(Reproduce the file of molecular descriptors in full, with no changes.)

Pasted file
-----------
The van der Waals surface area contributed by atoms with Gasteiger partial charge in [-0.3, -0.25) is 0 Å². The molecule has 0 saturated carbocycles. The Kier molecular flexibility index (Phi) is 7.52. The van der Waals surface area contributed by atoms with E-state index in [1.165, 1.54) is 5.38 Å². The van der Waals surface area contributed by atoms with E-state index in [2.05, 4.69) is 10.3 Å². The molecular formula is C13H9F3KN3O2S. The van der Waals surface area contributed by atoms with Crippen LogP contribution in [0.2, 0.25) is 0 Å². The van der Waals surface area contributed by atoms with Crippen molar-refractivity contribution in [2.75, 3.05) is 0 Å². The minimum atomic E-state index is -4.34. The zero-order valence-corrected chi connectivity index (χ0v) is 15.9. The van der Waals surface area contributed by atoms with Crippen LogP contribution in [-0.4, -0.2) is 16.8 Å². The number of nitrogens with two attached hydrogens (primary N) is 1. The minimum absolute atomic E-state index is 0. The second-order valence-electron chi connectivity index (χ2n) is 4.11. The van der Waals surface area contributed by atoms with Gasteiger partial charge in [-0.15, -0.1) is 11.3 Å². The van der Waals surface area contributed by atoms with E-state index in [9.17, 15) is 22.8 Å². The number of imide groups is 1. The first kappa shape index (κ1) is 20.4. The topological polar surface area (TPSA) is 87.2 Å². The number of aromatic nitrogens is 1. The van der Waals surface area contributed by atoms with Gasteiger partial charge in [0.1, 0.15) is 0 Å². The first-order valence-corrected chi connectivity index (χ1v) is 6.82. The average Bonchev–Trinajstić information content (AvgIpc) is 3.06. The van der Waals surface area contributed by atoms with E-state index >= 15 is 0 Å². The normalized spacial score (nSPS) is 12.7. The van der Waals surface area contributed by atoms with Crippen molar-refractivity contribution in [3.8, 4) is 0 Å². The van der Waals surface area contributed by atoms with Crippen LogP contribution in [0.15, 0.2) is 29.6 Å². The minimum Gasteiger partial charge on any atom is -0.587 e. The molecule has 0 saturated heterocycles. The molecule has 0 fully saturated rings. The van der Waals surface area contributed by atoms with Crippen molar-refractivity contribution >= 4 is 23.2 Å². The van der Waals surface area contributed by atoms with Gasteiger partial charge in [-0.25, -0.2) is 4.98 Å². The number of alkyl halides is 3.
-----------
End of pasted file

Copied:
The van der Waals surface area contributed by atoms with Gasteiger partial charge in [-0.3, -0.25) is 0 Å². The molecule has 0 saturated carbocycles. The Kier molecular flexibility index (Phi) is 7.52. The van der Waals surface area contributed by atoms with E-state index in [1.165, 1.54) is 5.38 Å². The van der Waals surface area contributed by atoms with E-state index in [2.05, 4.69) is 10.3 Å². The molecular formula is C13H9F3KN3O2S. The van der Waals surface area contributed by atoms with Crippen LogP contribution in [0.2, 0.25) is 0 Å². The van der Waals surface area contributed by atoms with Crippen molar-refractivity contribution in [2.75, 3.05) is 0 Å². The minimum atomic E-state index is -4.34. The zero-order valence-corrected chi connectivity index (χ0v) is 15.9. The van der Waals surface area contributed by atoms with Crippen LogP contribution in [-0.4, -0.2) is 16.8 Å². The number of nitrogens with two attached hydrogens (primary N) is 1. The minimum absolute atomic E-state index is 0. The second-order valence-electron chi connectivity index (χ2n) is 4.11. The van der Waals surface area contributed by atoms with Gasteiger partial charge in [-0.15, -0.1) is 11.3 Å². The van der Waals surface area contributed by atoms with E-state index in [9.17, 15) is 22.8 Å². The number of imide groups is 1. The first kappa shape index (κ1) is 20.4. The topological polar surface area (TPSA) is 87.2 Å². The number of aromatic nitrogens is 1. The van der Waals surface area contributed by atoms with Gasteiger partial charge in [0.1, 0.15) is 0 Å². The first-order valence-corrected chi connectivity index (χ1v) is 6.82. The average Bonchev–Trinajstić information content (AvgIpc) is 3.06. The van der Waals surface area contributed by atoms with E-state index >= 15 is 0 Å². The normalized spacial score (nSPS) is 12.7. The van der Waals surface area contributed by atoms with Crippen molar-refractivity contribution in [3.8, 4) is 0 Å². The van der Waals surface area contributed by atoms with Crippen LogP contribution in [0.15, 0.2) is 29.6 Å². The minimum Gasteiger partial charge on any atom is -0.587 e. The molecule has 0 saturated heterocycles. The molecule has 0 fully saturated rings. The van der Waals surface area contributed by atoms with Crippen molar-refractivity contribution >= 4 is 23.2 Å². The van der Waals surface area contributed by atoms with Gasteiger partial charge in [-0.25, -0.2) is 4.98 Å². The number of alkyl halides is 3.